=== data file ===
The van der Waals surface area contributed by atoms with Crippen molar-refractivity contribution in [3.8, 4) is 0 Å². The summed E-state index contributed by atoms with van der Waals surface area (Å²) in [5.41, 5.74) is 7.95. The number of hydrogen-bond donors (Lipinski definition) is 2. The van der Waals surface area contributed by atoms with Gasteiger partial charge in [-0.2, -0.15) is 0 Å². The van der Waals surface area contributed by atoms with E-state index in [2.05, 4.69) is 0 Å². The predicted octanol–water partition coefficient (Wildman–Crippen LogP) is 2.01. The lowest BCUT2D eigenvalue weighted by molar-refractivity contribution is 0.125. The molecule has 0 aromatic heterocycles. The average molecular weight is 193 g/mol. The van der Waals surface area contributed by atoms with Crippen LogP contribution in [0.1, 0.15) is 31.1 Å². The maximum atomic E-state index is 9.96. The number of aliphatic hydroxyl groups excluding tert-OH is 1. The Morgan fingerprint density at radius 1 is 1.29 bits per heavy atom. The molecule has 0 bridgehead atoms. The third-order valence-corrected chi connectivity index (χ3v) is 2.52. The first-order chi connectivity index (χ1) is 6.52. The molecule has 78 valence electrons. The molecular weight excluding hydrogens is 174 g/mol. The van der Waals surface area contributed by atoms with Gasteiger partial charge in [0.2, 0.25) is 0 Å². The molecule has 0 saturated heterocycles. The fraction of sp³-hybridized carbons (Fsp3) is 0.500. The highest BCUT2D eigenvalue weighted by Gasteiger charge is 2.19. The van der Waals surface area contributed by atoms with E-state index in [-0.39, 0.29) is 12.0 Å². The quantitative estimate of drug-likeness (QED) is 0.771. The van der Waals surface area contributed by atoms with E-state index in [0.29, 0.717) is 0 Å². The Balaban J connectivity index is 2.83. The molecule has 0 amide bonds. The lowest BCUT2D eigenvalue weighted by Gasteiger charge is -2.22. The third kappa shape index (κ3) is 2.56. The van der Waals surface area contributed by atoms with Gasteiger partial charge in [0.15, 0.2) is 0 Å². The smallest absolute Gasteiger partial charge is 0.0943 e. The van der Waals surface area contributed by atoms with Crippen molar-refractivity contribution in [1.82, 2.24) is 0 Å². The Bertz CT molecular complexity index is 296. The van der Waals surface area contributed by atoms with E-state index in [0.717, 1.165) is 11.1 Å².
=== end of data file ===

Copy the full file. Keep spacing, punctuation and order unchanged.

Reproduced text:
The van der Waals surface area contributed by atoms with Crippen molar-refractivity contribution in [3.8, 4) is 0 Å². The summed E-state index contributed by atoms with van der Waals surface area (Å²) in [5.41, 5.74) is 7.95. The number of hydrogen-bond donors (Lipinski definition) is 2. The van der Waals surface area contributed by atoms with Gasteiger partial charge in [-0.2, -0.15) is 0 Å². The van der Waals surface area contributed by atoms with E-state index in [2.05, 4.69) is 0 Å². The predicted octanol–water partition coefficient (Wildman–Crippen LogP) is 2.01. The lowest BCUT2D eigenvalue weighted by molar-refractivity contribution is 0.125. The molecule has 0 aromatic heterocycles. The average molecular weight is 193 g/mol. The van der Waals surface area contributed by atoms with Crippen LogP contribution in [0.1, 0.15) is 31.1 Å². The maximum atomic E-state index is 9.96. The number of aliphatic hydroxyl groups excluding tert-OH is 1. The Morgan fingerprint density at radius 1 is 1.29 bits per heavy atom. The molecule has 0 bridgehead atoms. The third-order valence-corrected chi connectivity index (χ3v) is 2.52. The first-order chi connectivity index (χ1) is 6.52. The molecule has 78 valence electrons. The molecular weight excluding hydrogens is 174 g/mol. The van der Waals surface area contributed by atoms with Gasteiger partial charge in [0.2, 0.25) is 0 Å². The molecule has 0 saturated heterocycles. The fraction of sp³-hybridized carbons (Fsp3) is 0.500. The highest BCUT2D eigenvalue weighted by Gasteiger charge is 2.19. The van der Waals surface area contributed by atoms with E-state index in [-0.39, 0.29) is 12.0 Å². The quantitative estimate of drug-likeness (QED) is 0.771. The van der Waals surface area contributed by atoms with E-state index in [0.29, 0.717) is 0 Å². The Balaban J connectivity index is 2.83. The molecule has 0 amide bonds. The lowest BCUT2D eigenvalue weighted by Gasteiger charge is -2.22. The third kappa shape index (κ3) is 2.56. The van der Waals surface area contributed by atoms with Gasteiger partial charge in [0.15, 0.2) is 0 Å². The smallest absolute Gasteiger partial charge is 0.0943 e. The van der Waals surface area contributed by atoms with Crippen molar-refractivity contribution in [1.82, 2.24) is 0 Å². The Bertz CT molecular complexity index is 296. The van der Waals surface area contributed by atoms with E-state index in [0.717, 1.165) is 11.1 Å².